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Music therapy is the clinical and evidence-based use of music interventions to accomplish individualized goals within a therapeutic relationship by a qualified professional who has completed an approved music therapy program.

In other words, music therapy is the use of music by a trained professional to achieve therapeutic goals. Goal areas may include, but are not limited to, motor skills, social/interpersonal development, cognitive development, self-awareness, and spiritual enhancement.

Music therapists are found in nearly every area of the helping professions. Some commonly found practices include developmental work (communication, motor skills, etc.) with individuals with special needs, songwriting and listening in reminiscence/orientation work with the elderly, processing and relaxation work, and rhythmic entrainment for physical rehabilitation in stroke victims.

The idea of music as a healing modality dates back to the beginnings of history, and some of the earliest notable mentions in Western history are found in the writings of ancient Greek philosophers. Robert Burton wrote in the 16th century in his classic work, The Anatomy of Melancholy, that music and dance were critical in treating mental illness, especially melancholia. [1] [2] [3]

Music Therapy is considered one of the expressive therapies.

Music therapy in the United StatesEdit

Music therapy in its current/modern form has existed in the United States since around 1944, when the first undergraduate degree program in the world was founded at Michigan State University and the first graduate degree program at The University of Kansas.

The American Music Therapy Association (AMTA) was founded in 1998 as a merger between the National Association for Music Therapy (NAMT, founded in 1950) and the American Association for Music Therapy (AAMT, founded in 1971). Numerous other national and international organizations exist, such as the Nordoff-Robbins Center For Music Therapy and The Bonny Institute. In the United States, a music therapist is most commonly designated by MT-BC (Music Therapist, Board-Certified). A music therapist with only this designation has a bachelor's in music therapy and is trained in the specific use of music therapy techniques as an adjunctive/augmentative therapy, complementing the work of other practitioners from different disciplines such as social work, speech/language, physical therapy, medicine, nursing, education, and so forth. A music therapist may have different credentials or professional licenses and may also have a master's degree in music therapy or in another clinical field (social work, mental health counseling, or the like). Some practicing music therapists have held Ph.D.s in non-music-therapy (but related) areas, but more recently Temple University founded a true music therapy Ph.D. program. A music therapist will typically practice in a manner that incorporates music therapy techniques with broader clinical practices such as assessment, diagnosis, psychotherapy, rehabilitation, and other practices. Music therapy services rendered within the context of a social service, educational, or health care agency are reimbursable by insurance and sources of funding for individuals with certain needs. Music therapy services have been identified as reimbursable under Medicaid, Medicare, Private insurance plans and other services such as state departments and government programs.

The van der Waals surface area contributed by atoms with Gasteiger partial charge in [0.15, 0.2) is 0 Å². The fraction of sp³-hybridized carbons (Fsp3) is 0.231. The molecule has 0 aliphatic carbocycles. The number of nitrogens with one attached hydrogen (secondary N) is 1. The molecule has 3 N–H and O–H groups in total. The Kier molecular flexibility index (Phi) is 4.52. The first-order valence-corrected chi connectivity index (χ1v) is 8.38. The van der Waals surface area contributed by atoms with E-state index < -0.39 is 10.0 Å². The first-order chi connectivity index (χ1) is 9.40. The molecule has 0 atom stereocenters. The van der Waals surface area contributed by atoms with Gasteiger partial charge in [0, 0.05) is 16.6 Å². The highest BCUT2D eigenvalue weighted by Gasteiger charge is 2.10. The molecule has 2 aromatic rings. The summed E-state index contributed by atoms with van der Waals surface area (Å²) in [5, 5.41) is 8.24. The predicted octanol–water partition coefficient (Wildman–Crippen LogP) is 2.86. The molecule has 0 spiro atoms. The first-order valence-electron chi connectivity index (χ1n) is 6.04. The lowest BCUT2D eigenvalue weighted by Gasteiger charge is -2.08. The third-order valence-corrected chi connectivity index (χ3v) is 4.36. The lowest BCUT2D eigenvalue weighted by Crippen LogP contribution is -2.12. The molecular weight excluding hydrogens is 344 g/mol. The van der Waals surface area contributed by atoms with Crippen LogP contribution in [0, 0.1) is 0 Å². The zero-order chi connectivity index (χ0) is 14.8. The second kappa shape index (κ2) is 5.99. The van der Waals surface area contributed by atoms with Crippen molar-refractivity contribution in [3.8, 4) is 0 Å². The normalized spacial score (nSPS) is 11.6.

A U.S. music therapist may also hold the designation of CMT, ACMT, or RMT--initials which were previously conferred by the now-defunct AAMT and NAMT. More current music therapists hold the designation, MT-BC, music therapist-board certified. In Canada, the designation is MTA (Music Therapist Accredited/Musicotherapie Accreditee).

A degree in music therapy requires proficiency in guitar, piano, voice, music theory, music history, reading music, improvisation, as well as varying levels of skill in assessment, documentation, and other counseling and health care skills depending on the focus of the particular university's program. To become board-certified in the United States, a music therapist must complete 1200 hours of clinical training in addition to required coursework, research, and passing a nationally accredited certification exam. They also need to be able to deal with children and adults with disabilities